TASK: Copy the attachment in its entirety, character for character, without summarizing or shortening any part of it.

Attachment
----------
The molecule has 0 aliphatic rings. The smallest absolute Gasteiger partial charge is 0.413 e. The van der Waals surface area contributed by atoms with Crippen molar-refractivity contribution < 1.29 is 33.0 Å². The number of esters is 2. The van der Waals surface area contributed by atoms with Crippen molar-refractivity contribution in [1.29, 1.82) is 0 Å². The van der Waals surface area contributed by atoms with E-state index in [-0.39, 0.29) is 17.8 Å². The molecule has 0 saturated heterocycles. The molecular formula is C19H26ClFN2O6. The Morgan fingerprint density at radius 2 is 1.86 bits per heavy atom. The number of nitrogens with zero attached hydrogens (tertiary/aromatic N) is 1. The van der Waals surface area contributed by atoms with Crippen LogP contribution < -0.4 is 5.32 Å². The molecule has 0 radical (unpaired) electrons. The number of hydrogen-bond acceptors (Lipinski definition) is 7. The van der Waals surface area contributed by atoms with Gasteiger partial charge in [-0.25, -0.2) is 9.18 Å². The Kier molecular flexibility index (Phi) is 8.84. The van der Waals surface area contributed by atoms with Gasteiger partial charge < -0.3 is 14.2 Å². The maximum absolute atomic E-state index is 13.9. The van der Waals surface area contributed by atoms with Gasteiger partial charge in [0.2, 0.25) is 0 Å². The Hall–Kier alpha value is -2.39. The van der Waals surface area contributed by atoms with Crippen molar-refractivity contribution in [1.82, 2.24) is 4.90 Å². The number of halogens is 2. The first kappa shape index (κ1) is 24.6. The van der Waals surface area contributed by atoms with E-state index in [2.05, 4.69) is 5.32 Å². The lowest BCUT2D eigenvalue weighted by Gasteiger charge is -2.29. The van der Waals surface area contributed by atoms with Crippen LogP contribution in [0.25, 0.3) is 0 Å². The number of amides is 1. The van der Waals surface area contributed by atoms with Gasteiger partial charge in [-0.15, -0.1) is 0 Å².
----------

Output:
The molecule has 0 aliphatic rings. The smallest absolute Gasteiger partial charge is 0.413 e. The van der Waals surface area contributed by atoms with Crippen molar-refractivity contribution < 1.29 is 33.0 Å². The number of esters is 2. The van der Waals surface area contributed by atoms with Crippen molar-refractivity contribution in [1.29, 1.82) is 0 Å². The van der Waals surface area contributed by atoms with E-state index in [-0.39, 0.29) is 17.8 Å². The molecule has 0 saturated heterocycles. The molecular formula is C19H26ClFN2O6. The Morgan fingerprint density at radius 2 is 1.86 bits per heavy atom. The number of nitrogens with zero attached hydrogens (tertiary/aromatic N) is 1. The van der Waals surface area contributed by atoms with Crippen LogP contribution < -0.4 is 5.32 Å². The molecule has 0 radical (unpaired) electrons. The number of hydrogen-bond acceptors (Lipinski definition) is 7. The van der Waals surface area contributed by atoms with Gasteiger partial charge in [-0.25, -0.2) is 9.18 Å². The Kier molecular flexibility index (Phi) is 8.84. The van der Waals surface area contributed by atoms with Gasteiger partial charge < -0.3 is 14.2 Å². The maximum absolute atomic E-state index is 13.9. The van der Waals surface area contributed by atoms with Gasteiger partial charge in [0.2, 0.25) is 0 Å². The Hall–Kier alpha value is -2.39. The van der Waals surface area contributed by atoms with Crippen molar-refractivity contribution in [1.82, 2.24) is 4.90 Å². The number of halogens is 2. The first kappa shape index (κ1) is 24.6. The van der Waals surface area contributed by atoms with E-state index in [2.05, 4.69) is 5.32 Å². The lowest BCUT2D eigenvalue weighted by Gasteiger charge is -2.29. The van der Waals surface area contributed by atoms with Crippen LogP contribution in [0.25, 0.3) is 0 Å². The number of amides is 1. The van der Waals surface area contributed by atoms with Gasteiger partial charge in [-0.15, -0.1) is 0 Å².